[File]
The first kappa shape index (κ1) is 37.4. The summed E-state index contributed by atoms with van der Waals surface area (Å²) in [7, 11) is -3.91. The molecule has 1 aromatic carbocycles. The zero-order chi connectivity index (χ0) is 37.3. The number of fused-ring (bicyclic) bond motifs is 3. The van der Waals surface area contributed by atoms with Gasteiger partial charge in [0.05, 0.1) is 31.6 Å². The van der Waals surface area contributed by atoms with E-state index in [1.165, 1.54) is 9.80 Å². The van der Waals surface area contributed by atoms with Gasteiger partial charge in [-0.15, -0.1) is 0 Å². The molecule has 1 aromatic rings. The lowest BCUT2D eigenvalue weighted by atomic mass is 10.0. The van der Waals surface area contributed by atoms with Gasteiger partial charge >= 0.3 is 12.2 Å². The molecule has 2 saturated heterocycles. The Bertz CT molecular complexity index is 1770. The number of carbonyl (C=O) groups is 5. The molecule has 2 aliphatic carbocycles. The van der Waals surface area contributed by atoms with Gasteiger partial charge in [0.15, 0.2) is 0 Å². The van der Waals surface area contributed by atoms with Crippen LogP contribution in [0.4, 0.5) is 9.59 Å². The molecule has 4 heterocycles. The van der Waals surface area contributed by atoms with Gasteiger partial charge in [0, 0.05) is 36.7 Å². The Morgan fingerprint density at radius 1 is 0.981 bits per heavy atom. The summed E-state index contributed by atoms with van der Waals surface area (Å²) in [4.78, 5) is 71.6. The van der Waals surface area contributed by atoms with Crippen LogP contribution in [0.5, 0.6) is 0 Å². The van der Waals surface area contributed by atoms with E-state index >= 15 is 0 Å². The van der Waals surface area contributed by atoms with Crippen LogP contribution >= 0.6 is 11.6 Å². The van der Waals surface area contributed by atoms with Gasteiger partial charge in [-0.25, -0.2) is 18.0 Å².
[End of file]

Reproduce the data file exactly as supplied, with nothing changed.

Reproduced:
The first kappa shape index (κ1) is 37.4. The summed E-state index contributed by atoms with van der Waals surface area (Å²) in [7, 11) is -3.91. The molecule has 1 aromatic carbocycles. The zero-order chi connectivity index (χ0) is 37.3. The number of fused-ring (bicyclic) bond motifs is 3. The van der Waals surface area contributed by atoms with Gasteiger partial charge in [0.05, 0.1) is 31.6 Å². The van der Waals surface area contributed by atoms with E-state index in [1.165, 1.54) is 9.80 Å². The van der Waals surface area contributed by atoms with Gasteiger partial charge in [-0.15, -0.1) is 0 Å². The molecule has 1 aromatic rings. The lowest BCUT2D eigenvalue weighted by atomic mass is 10.0. The van der Waals surface area contributed by atoms with Gasteiger partial charge >= 0.3 is 12.2 Å². The molecule has 2 saturated heterocycles. The Bertz CT molecular complexity index is 1770. The number of carbonyl (C=O) groups is 5. The molecule has 2 aliphatic carbocycles. The van der Waals surface area contributed by atoms with Gasteiger partial charge in [0.15, 0.2) is 0 Å². The van der Waals surface area contributed by atoms with Crippen LogP contribution in [0.4, 0.5) is 9.59 Å². The molecule has 4 heterocycles. The van der Waals surface area contributed by atoms with Gasteiger partial charge in [0, 0.05) is 36.7 Å². The Morgan fingerprint density at radius 1 is 0.981 bits per heavy atom. The summed E-state index contributed by atoms with van der Waals surface area (Å²) in [4.78, 5) is 71.6. The van der Waals surface area contributed by atoms with Crippen LogP contribution in [0.5, 0.6) is 0 Å². The van der Waals surface area contributed by atoms with E-state index >= 15 is 0 Å². The van der Waals surface area contributed by atoms with Crippen LogP contribution >= 0.6 is 11.6 Å². The van der Waals surface area contributed by atoms with Gasteiger partial charge in [-0.25, -0.2) is 18.0 Å².